With effect from 1 May 2017, PRUshield Extra A Premier pricing will be change to a highly complicated method that is related to the amount and the type of hospitals customers will be claiming from.
Basically, there will be a whopping 7 pricing points. You go up and down the pricing points like climbing up and down from a ladder. The pricing points are (in increasing amount):
- Pruwell Reward
- Standard Level Premium
- Level 1
- Level 2
- Level 3
- Level 4
- Level 5
The premiums for PRUshield Extra A Premier’s Level 1, 2, 3, 4 and 5 are secrets and not publicly available. However, according to the press (Prudential to tie rider renewal premiums to claims made, 30 March 2017), premiums can go up to 3 times!
So, how will premium go up and down for the PRUshield Extra A Premier?
First, you start at Standard Level Premium. You can only move down to Pruwell Reward if there was no claim.
You will move up 2 levels if you make a claim with a private hospital with a bill above $1000 to $5,000 during the year.
You will move up by a whopping 4 levels if you make a claim with a private hospital with a bill $5,000 and above during the year.
On the other hand, you will move down by 1 level if you make a claim from a public hospital (regardless of bill size).
Of course, you will also move down by 1 level if there was no claim at all.
Basically, the idea is to discourage people from seeking treatment at the private hospital. The penalty for seeking treatment at public hospital is 10% as the price difference between the Pruwell Reward and Standard Level Premium is 10%.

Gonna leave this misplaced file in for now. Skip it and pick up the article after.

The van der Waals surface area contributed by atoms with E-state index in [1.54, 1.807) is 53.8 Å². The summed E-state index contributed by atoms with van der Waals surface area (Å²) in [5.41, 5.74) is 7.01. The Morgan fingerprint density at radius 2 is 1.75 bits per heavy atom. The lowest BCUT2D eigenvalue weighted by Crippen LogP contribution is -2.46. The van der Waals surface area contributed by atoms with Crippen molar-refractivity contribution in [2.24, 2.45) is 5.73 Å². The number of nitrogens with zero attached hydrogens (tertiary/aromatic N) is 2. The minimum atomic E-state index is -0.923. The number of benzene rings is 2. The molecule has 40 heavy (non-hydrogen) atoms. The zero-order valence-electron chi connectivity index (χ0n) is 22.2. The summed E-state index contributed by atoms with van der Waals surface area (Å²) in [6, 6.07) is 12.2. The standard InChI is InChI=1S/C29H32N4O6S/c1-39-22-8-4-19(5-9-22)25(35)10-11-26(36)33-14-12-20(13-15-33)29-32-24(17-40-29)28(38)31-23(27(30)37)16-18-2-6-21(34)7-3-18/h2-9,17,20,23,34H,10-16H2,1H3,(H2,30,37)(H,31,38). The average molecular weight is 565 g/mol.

I personally find that the new pricing package for PRUshield Extra A Premier to be a PR disaster. It is too complicated and many Prudential policyholders are going to be put off by it. What Prudential could have done is to label their pricing points to one that is a discount based instead of a penalty based. For example, they can price their premiums to start at Level 5 and called it Standard premium. And then offer discounts depending on the claim experience. If there is a claim, the discount will be partially or completely forfeited. There is no need to give names to each level. Just say 10%, 20%, 30%, 40%, 50%, 60% discounts. Mathematically it is still the same as what they are trying to achieve which is to punish those who claim from private hospitals.
But to think about it, perhaps the terrible marketing packaging is done deliberately so as to get existing policyholders to switch to another rider called the PRUshield extra A Premier Saver.
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